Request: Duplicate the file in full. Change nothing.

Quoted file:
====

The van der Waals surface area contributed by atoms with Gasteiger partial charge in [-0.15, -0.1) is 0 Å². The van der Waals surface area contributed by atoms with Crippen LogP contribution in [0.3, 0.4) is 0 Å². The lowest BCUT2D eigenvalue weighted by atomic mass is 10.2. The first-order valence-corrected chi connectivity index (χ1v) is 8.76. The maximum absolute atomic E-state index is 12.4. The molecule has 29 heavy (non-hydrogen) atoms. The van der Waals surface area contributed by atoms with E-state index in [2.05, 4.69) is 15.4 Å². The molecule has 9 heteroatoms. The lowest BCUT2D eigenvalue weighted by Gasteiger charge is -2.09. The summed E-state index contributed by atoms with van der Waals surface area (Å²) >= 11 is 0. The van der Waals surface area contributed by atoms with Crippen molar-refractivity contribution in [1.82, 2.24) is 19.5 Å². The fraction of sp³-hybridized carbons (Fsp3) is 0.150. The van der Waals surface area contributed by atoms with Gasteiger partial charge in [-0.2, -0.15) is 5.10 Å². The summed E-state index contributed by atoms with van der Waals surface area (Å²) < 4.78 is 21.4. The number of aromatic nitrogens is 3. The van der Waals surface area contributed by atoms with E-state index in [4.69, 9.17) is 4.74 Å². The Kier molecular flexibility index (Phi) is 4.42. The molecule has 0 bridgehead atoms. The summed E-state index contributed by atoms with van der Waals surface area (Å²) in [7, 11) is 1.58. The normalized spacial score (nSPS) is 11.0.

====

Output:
The van der Waals surface area contributed by atoms with Gasteiger partial charge in [-0.15, -0.1) is 0 Å². The van der Waals surface area contributed by atoms with Crippen LogP contribution in [0.3, 0.4) is 0 Å². The lowest BCUT2D eigenvalue weighted by atomic mass is 10.2. The first-order valence-corrected chi connectivity index (χ1v) is 8.76. The maximum absolute atomic E-state index is 12.4. The molecule has 29 heavy (non-hydrogen) atoms. The van der Waals surface area contributed by atoms with E-state index in [2.05, 4.69) is 15.4 Å². The molecule has 9 heteroatoms. The lowest BCUT2D eigenvalue weighted by Gasteiger charge is -2.09. The summed E-state index contributed by atoms with van der Waals surface area (Å²) >= 11 is 0. The van der Waals surface area contributed by atoms with Crippen molar-refractivity contribution in [1.82, 2.24) is 19.5 Å². The fraction of sp³-hybridized carbons (Fsp3) is 0.150. The van der Waals surface area contributed by atoms with Gasteiger partial charge in [-0.2, -0.15) is 5.10 Å². The summed E-state index contributed by atoms with van der Waals surface area (Å²) < 4.78 is 21.4. The number of aromatic nitrogens is 3. The van der Waals surface area contributed by atoms with E-state index in [4.69, 9.17) is 4.74 Å². The Kier molecular flexibility index (Phi) is 4.42. The molecule has 0 bridgehead atoms. The summed E-state index contributed by atoms with van der Waals surface area (Å²) in [7, 11) is 1.58. The normalized spacial score (nSPS) is 11.0.